CONF: Second Qumran Institute Symposium

Seen on Classicists (please send any responses to the people/institution mentioned in the post, not to rogueclassicism!)

Second Qumran Institute Symposium, 21-22 October 2010

Faculty of Theology and Religious Studies, University of Groningen, the Netherlands

The Jewish War against Rome (66-70/74): Interdisciplinary Perspectives

For more information on the conference, short abstracts and to register, please go to


Thursday, 21 October 2010

8.30 Coffee and tea

9.15-9.30 Opening

9.30-10.15 1. Steve Mason: History as Narrative or Argument? Using Josephus for the History of Roman Judaea
10.15-11.00 2. Jan Willem van Henten: Rebellion under Herod the Great and Archelaus: Analogies, Tropes and Josephus’ Reliability
11.00-11.30 Break

11.30-12.15 3. Julia Wilker: Josephus, the Herodians and the Jewish War
12.15-13.00 4. Daniel Schwartz: Josephus on Albinus: The Eve of Catastrophe in Changing Retrospect

14.30-15.15 5. Robert Deutsch: The Coinage of the First Jewish Revolt, 66–73 c.e.
15.15-16.00 6. Donald Ariel: Identifying the Mints, Minters and Meanings of the First Jewish Revolt Coins
16.00-16.30 Break
16.30-17.15 7. Jodi Magness: A Reconsideration of Josephus’ Testimony about Masada
17.15-18.00 8. Pieter van der Horst: Philosophia epeisaktos: Some Notes on Josephus, A.J. 18.9
18.00 Reception

19.30 Dinner

Friday, 22 October 2010

8.30 Coffee and tea

9.15-10.00 9. Andrea Berlin: Identity Politics in Early Roman Galilee

10.00-10.45 10. Jonathan Price: The Jewish Population of Jerusalem from the First Century b.c.e. to the Early Second Century c.e.
10.45-11.15 Break

11.15-12.00 11. Werner Eck: Die römischen Repräsentanten in Judaea: Provokateure oder Vertreter der römischen Macht?
12.00-12.45 12. Brian Schultz: Not Greeks but Romans: Changing Expectations for the Eschatological War in the War Texts from Qumran

14.30-15.15 13. George H. van Kooten: The Earliest Literary Witnesses to the Jewish War: Mark, 2 Thessalonians and the Revelation of John
15.15-16.00 14. James McLaren: Going to War against Rome: The Motivation of the Jewish Rebels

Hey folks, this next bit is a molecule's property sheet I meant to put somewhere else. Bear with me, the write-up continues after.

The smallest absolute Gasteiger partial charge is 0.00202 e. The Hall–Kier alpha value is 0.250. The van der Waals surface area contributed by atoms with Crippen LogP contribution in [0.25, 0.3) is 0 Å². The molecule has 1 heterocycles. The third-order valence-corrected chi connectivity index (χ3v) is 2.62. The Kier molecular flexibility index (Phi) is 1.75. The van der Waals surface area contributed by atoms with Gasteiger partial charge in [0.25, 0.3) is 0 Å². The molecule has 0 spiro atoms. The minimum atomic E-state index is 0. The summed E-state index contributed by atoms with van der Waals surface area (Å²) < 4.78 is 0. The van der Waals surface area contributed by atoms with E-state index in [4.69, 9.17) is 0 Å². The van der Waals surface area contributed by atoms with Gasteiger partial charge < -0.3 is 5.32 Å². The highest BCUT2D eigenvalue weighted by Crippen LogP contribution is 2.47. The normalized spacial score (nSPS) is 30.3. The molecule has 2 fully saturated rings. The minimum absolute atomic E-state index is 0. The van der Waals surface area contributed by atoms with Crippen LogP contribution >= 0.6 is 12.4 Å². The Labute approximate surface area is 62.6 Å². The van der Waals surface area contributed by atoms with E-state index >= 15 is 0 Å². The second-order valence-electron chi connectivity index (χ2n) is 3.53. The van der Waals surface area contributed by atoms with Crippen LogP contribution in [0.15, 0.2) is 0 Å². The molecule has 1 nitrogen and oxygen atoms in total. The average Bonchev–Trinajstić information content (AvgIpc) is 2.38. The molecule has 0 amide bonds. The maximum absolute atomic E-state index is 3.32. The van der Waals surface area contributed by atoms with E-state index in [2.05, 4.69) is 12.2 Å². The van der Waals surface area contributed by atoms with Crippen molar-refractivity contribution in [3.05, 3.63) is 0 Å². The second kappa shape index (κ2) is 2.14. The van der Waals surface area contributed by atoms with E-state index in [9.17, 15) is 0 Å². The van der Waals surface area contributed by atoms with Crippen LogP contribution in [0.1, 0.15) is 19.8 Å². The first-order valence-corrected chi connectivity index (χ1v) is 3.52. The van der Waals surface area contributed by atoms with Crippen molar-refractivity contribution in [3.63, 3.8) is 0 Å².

16.00-16.30 Break
16.30-17.15 15. Uriel Rappaport: Who Were the Sicarii: Terrorists? Urban Terrorists? A Suicidal Sect (Group)? Religiously Motivated? Dynastic? Messianic? Territorial?
17.15 Reception

19.00 Dinner

Scythian Burial from Kazakhstan

From Eurasianet:

Archeologists in Kazakhstan have discovered the grave of a gold-clad ancient Scythian warrior who has already earned himself a nickname: “The Sun Lord.” Researchers uncovered the find in a Scythian grave consisting of seven burial mounds in Karaganda Region east of the capital, Astana.

The opulence of the warrior’s burial indicates that he was a leader as well as a fighter, expedition leader Arman Beysenov explained. “He was probably a ruler and a warrior simultaneously,” Beysenov said in remarks quoted by the Kazinform news agency on July 16. “The person’s torso was entirely covered with gold. The figure of a leader like this was associated with the sun. He was a sort of ‘sun lord.’”

The warrior was likely buried in the 4th or 5th century BC in a grave that was actually discovered half a century ago, though excavation work only started last year.

Robbers had looted the grave in ancient times, Beysenov said, but it still contained quite a horde of ancient treasure. One of the burial mounds alone yielded 130 gold objects that included the figure of a feline predator, pendants and parts of sword belts. Archeologists also found hundreds of gold beads and 14 bronze arrowheads in the grave.

Inevitably, the archeological discovery is being trumpeted as comparable to that of the Golden Man, found in the Issyk burial mound just outside Kazakhstan’s commercial capital, Almaty, in 1969. The Golden Man, who’s believed to have been a young Scythian prince who lived in the 4th or 5th century BC, was interred wearing some 4,000 gold ornaments.

He has become a national symbol — the image of the Golden Man, with his trademark conical gold headdress, decorates the monument to independence on Almaty’s Republic Square, and in 2006 President Nursultan Nazarbayev unveiled a statue of him outside the Kazakh Embassy in Washington. The original is on display at Almaty’s Museum of Gold.

Archeologists are now hoping that their digs in eastern Kazakhstan will reveal more information about the glorious “Sun Lord,” the latest find from the Scythian past.

… no photos, alas, but here’s a photo of the monument in Almaty’s Republic Square if you need some imagination prodding …

This Day in Ancient History: ante diem xiii kalendas sextilias

NYC - Metropolitan Musuem of Art - Scenes from...
Image by wallyg via Flickr
ante diem xiii kalendas sextilias

  • ludi Victoriae Caesaris (day 1)
  • 1262 B.C. — based on the ‘Canicular Cycle’ (a.k.a. the Sothic cycle) of the Egyptians, this day is suggested for the foundation of the Pythian Games and the embarkation of Jason and the Argonauts (!)
  • 356 B.C. — birth of Alexander the Great (one suggested date)
  • 64 A.D. — the Great Fire of Rome (day 3)
  • 1304 — birth of Petrarch